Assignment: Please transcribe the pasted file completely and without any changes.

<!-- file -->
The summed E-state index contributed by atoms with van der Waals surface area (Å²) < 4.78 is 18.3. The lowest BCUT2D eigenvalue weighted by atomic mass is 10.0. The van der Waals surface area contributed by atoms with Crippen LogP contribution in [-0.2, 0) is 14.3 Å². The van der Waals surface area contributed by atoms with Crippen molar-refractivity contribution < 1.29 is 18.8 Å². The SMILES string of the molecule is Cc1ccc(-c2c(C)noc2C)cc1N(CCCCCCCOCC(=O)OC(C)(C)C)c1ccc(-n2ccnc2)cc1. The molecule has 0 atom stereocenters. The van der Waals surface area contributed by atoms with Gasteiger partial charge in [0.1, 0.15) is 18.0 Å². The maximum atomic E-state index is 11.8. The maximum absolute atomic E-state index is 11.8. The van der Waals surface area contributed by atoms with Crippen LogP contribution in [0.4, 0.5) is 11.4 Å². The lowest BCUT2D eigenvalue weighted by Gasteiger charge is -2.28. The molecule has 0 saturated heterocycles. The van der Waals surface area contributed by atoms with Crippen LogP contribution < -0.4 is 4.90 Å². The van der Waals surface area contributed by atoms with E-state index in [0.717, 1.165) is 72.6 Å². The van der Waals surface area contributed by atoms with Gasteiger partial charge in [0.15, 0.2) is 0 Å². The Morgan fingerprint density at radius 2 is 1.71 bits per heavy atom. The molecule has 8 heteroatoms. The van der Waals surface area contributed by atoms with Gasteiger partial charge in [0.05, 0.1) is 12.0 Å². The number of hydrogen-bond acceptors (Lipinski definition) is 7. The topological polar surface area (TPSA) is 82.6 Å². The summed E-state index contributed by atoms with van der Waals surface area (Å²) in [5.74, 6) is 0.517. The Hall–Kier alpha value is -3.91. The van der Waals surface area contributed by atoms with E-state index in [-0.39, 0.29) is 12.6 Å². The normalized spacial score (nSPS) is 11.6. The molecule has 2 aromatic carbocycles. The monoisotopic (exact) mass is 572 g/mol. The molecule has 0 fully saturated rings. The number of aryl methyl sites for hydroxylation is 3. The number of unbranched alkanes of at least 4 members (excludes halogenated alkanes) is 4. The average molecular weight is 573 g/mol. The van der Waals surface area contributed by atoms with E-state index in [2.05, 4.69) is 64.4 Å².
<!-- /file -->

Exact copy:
The summed E-state index contributed by atoms with van der Waals surface area (Å²) < 4.78 is 18.3. The lowest BCUT2D eigenvalue weighted by atomic mass is 10.0. The van der Waals surface area contributed by atoms with Crippen LogP contribution in [-0.2, 0) is 14.3 Å². The van der Waals surface area contributed by atoms with Crippen molar-refractivity contribution < 1.29 is 18.8 Å². The SMILES string of the molecule is Cc1ccc(-c2c(C)noc2C)cc1N(CCCCCCCOCC(=O)OC(C)(C)C)c1ccc(-n2ccnc2)cc1. The molecule has 0 atom stereocenters. The van der Waals surface area contributed by atoms with Gasteiger partial charge in [0.1, 0.15) is 18.0 Å². The maximum atomic E-state index is 11.8. The maximum absolute atomic E-state index is 11.8. The van der Waals surface area contributed by atoms with Crippen LogP contribution in [0.4, 0.5) is 11.4 Å². The lowest BCUT2D eigenvalue weighted by Gasteiger charge is -2.28. The molecule has 0 saturated heterocycles. The van der Waals surface area contributed by atoms with Crippen LogP contribution < -0.4 is 4.90 Å². The van der Waals surface area contributed by atoms with E-state index in [0.717, 1.165) is 72.6 Å². The van der Waals surface area contributed by atoms with Gasteiger partial charge in [0.15, 0.2) is 0 Å². The Morgan fingerprint density at radius 2 is 1.71 bits per heavy atom. The molecule has 8 heteroatoms. The van der Waals surface area contributed by atoms with Gasteiger partial charge in [0.05, 0.1) is 12.0 Å². The number of hydrogen-bond acceptors (Lipinski definition) is 7. The topological polar surface area (TPSA) is 82.6 Å². The summed E-state index contributed by atoms with van der Waals surface area (Å²) in [5.74, 6) is 0.517. The Hall–Kier alpha value is -3.91. The van der Waals surface area contributed by atoms with E-state index in [-0.39, 0.29) is 12.6 Å². The normalized spacial score (nSPS) is 11.6. The molecule has 2 aromatic carbocycles. The monoisotopic (exact) mass is 572 g/mol. The molecule has 0 fully saturated rings. The number of aryl methyl sites for hydroxylation is 3. The number of unbranched alkanes of at least 4 members (excludes halogenated alkanes) is 4. The average molecular weight is 573 g/mol. The van der Waals surface area contributed by atoms with E-state index in [2.05, 4.69) is 64.4 Å².